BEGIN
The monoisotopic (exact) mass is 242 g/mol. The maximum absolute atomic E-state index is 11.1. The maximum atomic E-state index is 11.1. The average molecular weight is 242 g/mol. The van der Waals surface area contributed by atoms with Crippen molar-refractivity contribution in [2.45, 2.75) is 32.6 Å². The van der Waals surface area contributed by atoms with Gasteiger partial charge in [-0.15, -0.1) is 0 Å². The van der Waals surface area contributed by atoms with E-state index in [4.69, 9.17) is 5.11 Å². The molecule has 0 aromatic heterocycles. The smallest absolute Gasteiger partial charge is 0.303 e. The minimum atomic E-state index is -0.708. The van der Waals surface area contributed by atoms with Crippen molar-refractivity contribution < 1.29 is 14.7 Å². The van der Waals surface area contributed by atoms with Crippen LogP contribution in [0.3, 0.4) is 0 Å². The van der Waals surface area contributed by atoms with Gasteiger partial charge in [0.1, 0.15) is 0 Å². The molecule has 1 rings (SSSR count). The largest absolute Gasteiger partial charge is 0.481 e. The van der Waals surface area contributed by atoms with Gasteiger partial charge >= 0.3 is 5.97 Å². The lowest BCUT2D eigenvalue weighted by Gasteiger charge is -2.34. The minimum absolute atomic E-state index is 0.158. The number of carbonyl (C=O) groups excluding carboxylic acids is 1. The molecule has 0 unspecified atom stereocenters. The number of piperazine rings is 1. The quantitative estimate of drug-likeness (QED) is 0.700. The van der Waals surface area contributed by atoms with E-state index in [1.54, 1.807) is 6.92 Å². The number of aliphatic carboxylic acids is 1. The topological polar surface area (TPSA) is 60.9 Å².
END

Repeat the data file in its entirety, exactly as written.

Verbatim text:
The monoisotopic (exact) mass is 242 g/mol. The maximum absolute atomic E-state index is 11.1. The maximum atomic E-state index is 11.1. The average molecular weight is 242 g/mol. The van der Waals surface area contributed by atoms with Crippen molar-refractivity contribution in [2.45, 2.75) is 32.6 Å². The van der Waals surface area contributed by atoms with Gasteiger partial charge in [-0.15, -0.1) is 0 Å². The van der Waals surface area contributed by atoms with E-state index in [4.69, 9.17) is 5.11 Å². The molecule has 0 aromatic heterocycles. The smallest absolute Gasteiger partial charge is 0.303 e. The minimum atomic E-state index is -0.708. The van der Waals surface area contributed by atoms with Crippen molar-refractivity contribution < 1.29 is 14.7 Å². The van der Waals surface area contributed by atoms with Crippen LogP contribution in [0.3, 0.4) is 0 Å². The van der Waals surface area contributed by atoms with Gasteiger partial charge in [0.1, 0.15) is 0 Å². The molecule has 1 rings (SSSR count). The largest absolute Gasteiger partial charge is 0.481 e. The van der Waals surface area contributed by atoms with Gasteiger partial charge >= 0.3 is 5.97 Å². The lowest BCUT2D eigenvalue weighted by Gasteiger charge is -2.34. The minimum absolute atomic E-state index is 0.158. The number of carbonyl (C=O) groups excluding carboxylic acids is 1. The molecule has 0 unspecified atom stereocenters. The number of piperazine rings is 1. The quantitative estimate of drug-likeness (QED) is 0.700. The van der Waals surface area contributed by atoms with E-state index in [1.54, 1.807) is 6.92 Å². The number of aliphatic carboxylic acids is 1. The topological polar surface area (TPSA) is 60.9 Å².